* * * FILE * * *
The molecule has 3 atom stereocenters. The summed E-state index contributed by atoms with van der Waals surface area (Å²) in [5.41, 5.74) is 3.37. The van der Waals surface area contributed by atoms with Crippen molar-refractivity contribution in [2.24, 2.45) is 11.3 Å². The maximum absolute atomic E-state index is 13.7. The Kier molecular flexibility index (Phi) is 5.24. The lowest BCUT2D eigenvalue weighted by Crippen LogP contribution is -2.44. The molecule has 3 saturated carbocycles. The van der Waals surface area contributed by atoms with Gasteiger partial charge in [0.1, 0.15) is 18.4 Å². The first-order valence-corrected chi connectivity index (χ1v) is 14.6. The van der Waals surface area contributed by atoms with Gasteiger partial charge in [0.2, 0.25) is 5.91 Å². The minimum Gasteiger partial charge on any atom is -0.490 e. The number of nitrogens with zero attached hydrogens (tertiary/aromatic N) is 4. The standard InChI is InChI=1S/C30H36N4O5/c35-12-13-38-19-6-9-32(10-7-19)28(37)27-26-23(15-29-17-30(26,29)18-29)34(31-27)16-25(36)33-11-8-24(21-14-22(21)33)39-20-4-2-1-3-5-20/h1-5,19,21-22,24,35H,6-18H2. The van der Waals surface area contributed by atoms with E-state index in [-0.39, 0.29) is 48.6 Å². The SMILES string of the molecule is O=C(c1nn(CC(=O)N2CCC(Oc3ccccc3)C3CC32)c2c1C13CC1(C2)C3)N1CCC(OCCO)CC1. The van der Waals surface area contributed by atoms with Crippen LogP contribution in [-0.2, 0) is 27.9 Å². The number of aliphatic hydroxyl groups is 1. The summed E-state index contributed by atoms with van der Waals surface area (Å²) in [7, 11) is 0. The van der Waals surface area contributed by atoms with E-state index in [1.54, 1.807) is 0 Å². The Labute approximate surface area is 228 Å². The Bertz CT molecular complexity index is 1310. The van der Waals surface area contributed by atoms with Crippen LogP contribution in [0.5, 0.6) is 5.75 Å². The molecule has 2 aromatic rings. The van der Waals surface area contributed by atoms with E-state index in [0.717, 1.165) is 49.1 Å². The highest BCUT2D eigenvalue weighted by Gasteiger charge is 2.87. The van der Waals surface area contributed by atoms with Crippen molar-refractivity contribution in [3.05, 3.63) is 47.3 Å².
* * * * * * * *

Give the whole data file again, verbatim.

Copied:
The molecule has 3 atom stereocenters. The summed E-state index contributed by atoms with van der Waals surface area (Å²) in [5.41, 5.74) is 3.37. The van der Waals surface area contributed by atoms with Crippen molar-refractivity contribution in [2.24, 2.45) is 11.3 Å². The maximum absolute atomic E-state index is 13.7. The Kier molecular flexibility index (Phi) is 5.24. The lowest BCUT2D eigenvalue weighted by Crippen LogP contribution is -2.44. The molecule has 3 saturated carbocycles. The van der Waals surface area contributed by atoms with Gasteiger partial charge in [0.1, 0.15) is 18.4 Å². The first-order valence-corrected chi connectivity index (χ1v) is 14.6. The van der Waals surface area contributed by atoms with Gasteiger partial charge in [0.2, 0.25) is 5.91 Å². The minimum Gasteiger partial charge on any atom is -0.490 e. The number of nitrogens with zero attached hydrogens (tertiary/aromatic N) is 4. The standard InChI is InChI=1S/C30H36N4O5/c35-12-13-38-19-6-9-32(10-7-19)28(37)27-26-23(15-29-17-30(26,29)18-29)34(31-27)16-25(36)33-11-8-24(21-14-22(21)33)39-20-4-2-1-3-5-20/h1-5,19,21-22,24,35H,6-18H2. The van der Waals surface area contributed by atoms with E-state index in [-0.39, 0.29) is 48.6 Å². The SMILES string of the molecule is O=C(c1nn(CC(=O)N2CCC(Oc3ccccc3)C3CC32)c2c1C13CC1(C2)C3)N1CCC(OCCO)CC1. The van der Waals surface area contributed by atoms with Crippen LogP contribution in [-0.2, 0) is 27.9 Å². The number of aliphatic hydroxyl groups is 1. The summed E-state index contributed by atoms with van der Waals surface area (Å²) in [7, 11) is 0. The van der Waals surface area contributed by atoms with E-state index in [1.54, 1.807) is 0 Å². The Labute approximate surface area is 228 Å². The Bertz CT molecular complexity index is 1310. The van der Waals surface area contributed by atoms with Crippen LogP contribution in [0.5, 0.6) is 5.75 Å². The molecule has 2 aromatic rings. The van der Waals surface area contributed by atoms with E-state index in [0.717, 1.165) is 49.1 Å². The highest BCUT2D eigenvalue weighted by Gasteiger charge is 2.87. The van der Waals surface area contributed by atoms with Crippen molar-refractivity contribution in [3.05, 3.63) is 47.3 Å².